• Developing and disseminating a guide to best practice based on the forum’s outcomes
  • Fostering greater connections, collaboration and partnerships between services working with caravan park residents nationally
  • Promoting awareness of issues affecting marginalised residents of caravan parks.

The forum, and report, that followed encouraged me (and the other forum participants) to reflect on how we worked and why we did what we did. I found this combination of practice and critical reflection inspiring, and it helped me develop my practice a great deal.

The Family Action Centre emphasises the value of combining research, teaching and practice (although the ending of the discipline of family studies has undermined this significantly). Through the combination of the three, I had the opportunity to explore a wide range of issues including strengths-based practice, community engagement, evidence-informed practice, best practice in post-separation counselling and mediation, violence prevention, assertive outreach, and working with Aboriginal and Torres Strait Islander communities.

Not surprisingly my experience at the FAC has a major influence on my approach to work. In 2015, when we were doing some work for the federal government’s Children and Families Expert Panel, we identified seven principles that underpinned our approach, which continue to shape how I work:

  1. We build on individual, organisational and community strengths
  2. We are committed to community-driven and family-centred approaches
  3. Our approach is relationship driven
  4. We are flexible and adaptable
  5. We integrate community service, teaching, professional development and research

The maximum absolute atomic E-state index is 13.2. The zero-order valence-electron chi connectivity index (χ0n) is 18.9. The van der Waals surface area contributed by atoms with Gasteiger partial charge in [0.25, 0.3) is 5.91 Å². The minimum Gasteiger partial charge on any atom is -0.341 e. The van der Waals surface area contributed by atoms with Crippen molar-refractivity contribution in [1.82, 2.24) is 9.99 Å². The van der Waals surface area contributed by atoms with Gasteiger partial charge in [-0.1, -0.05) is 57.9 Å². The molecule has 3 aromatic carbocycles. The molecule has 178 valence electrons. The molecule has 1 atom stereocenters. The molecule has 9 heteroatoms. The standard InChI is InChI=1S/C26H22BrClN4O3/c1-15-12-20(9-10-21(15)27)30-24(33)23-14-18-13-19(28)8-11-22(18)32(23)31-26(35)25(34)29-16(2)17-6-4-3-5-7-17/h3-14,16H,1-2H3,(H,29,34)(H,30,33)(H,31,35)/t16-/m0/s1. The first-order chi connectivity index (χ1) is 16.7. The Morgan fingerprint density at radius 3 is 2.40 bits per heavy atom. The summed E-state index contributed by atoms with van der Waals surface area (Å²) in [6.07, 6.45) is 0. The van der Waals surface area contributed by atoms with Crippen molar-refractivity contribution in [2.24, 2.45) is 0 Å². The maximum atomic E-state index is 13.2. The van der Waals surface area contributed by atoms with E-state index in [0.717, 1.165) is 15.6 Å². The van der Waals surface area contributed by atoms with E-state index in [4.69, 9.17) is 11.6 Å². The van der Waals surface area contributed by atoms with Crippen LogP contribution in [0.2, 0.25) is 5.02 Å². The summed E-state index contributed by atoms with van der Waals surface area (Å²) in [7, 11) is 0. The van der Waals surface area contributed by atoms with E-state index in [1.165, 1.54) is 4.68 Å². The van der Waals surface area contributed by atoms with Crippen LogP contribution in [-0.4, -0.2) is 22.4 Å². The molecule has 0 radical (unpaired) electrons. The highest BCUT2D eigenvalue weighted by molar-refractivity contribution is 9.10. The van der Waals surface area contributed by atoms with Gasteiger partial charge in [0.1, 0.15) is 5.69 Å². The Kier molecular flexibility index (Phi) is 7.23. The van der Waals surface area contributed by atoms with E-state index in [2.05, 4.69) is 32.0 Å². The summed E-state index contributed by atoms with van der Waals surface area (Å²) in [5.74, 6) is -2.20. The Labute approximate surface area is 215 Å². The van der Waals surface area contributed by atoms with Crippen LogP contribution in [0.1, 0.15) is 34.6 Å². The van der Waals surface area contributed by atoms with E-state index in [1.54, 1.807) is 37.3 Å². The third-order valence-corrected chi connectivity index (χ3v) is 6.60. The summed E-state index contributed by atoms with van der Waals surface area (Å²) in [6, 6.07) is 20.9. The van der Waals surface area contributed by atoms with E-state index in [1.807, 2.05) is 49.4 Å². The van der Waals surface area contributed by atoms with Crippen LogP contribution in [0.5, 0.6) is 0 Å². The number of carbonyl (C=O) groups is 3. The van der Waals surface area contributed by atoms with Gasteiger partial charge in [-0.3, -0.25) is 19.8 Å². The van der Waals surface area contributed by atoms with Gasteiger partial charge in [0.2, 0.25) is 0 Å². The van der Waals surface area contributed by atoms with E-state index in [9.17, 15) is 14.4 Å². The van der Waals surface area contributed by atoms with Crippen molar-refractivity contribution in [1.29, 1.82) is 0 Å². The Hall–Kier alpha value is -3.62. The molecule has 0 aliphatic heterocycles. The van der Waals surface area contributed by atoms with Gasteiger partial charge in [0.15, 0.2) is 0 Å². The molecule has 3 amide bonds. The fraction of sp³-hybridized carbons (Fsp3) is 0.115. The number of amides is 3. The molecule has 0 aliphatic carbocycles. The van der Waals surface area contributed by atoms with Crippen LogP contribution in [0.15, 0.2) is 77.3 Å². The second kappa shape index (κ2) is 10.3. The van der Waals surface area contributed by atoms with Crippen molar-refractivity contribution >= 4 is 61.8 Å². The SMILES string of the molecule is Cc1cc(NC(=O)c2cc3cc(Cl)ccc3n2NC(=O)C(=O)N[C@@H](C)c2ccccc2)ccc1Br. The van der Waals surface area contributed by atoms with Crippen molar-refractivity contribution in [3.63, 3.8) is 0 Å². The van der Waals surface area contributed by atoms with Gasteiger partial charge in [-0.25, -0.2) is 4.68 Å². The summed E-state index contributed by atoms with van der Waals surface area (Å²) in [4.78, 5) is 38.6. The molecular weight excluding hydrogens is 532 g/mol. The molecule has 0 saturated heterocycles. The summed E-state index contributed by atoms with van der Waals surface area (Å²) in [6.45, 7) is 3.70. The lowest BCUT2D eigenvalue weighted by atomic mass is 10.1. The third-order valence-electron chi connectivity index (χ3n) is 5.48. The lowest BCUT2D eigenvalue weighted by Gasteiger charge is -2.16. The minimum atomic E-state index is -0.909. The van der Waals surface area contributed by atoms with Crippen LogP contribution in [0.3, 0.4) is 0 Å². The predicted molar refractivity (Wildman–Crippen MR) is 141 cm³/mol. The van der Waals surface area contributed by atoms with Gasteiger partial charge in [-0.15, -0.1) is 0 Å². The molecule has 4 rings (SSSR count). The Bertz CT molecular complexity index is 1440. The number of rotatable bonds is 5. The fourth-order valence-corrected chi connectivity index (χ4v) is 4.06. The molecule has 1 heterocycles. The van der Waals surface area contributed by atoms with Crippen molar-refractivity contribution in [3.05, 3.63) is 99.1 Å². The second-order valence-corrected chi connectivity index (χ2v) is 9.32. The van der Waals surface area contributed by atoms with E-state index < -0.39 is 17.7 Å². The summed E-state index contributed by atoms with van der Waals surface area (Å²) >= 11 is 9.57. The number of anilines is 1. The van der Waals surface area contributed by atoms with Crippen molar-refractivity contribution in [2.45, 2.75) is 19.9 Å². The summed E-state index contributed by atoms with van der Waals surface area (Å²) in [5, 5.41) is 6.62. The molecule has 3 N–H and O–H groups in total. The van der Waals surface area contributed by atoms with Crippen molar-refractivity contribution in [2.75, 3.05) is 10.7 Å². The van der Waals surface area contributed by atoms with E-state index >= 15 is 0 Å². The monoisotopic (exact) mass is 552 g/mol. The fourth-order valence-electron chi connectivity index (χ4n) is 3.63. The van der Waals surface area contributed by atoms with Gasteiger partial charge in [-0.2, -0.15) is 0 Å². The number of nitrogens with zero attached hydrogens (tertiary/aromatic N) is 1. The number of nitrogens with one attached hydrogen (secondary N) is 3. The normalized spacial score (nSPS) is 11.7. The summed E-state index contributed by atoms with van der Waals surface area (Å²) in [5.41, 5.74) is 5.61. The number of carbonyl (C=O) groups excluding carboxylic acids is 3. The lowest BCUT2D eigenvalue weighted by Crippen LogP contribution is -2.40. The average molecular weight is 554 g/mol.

6. We are committed to social justice
  7. Our focus is on capacity building

I am also sure that I was a better parent because of my experience at the FAC. It really was a family friend place to work and having a strong focus on engaging fathers gave me greater confidence to be actively inovlved in my childrens lives, and to take on roles that were not traditionally associated with fathers.

I know it’s dangerous to start naming people (because as it is impossible to name everybody) but there were a number of people at the FAC who had a particular influence on me.

The FAC was led by some amazing women—Judi Geggie, Penny Crofts, Deb Hartman and Kerrell Bourne—who worked so hard at creating a positive work environment and ensuring that the FAC stayed relevant and innovative, who treated everyone with deep respect and who provided real support to their staff. They taught me so much about the importance of organisational culture, valuing individuals, and finding possibilities in challenging situations. They also showed me how it was possible to be supportive while still having high expectations and challenging staff when necessary.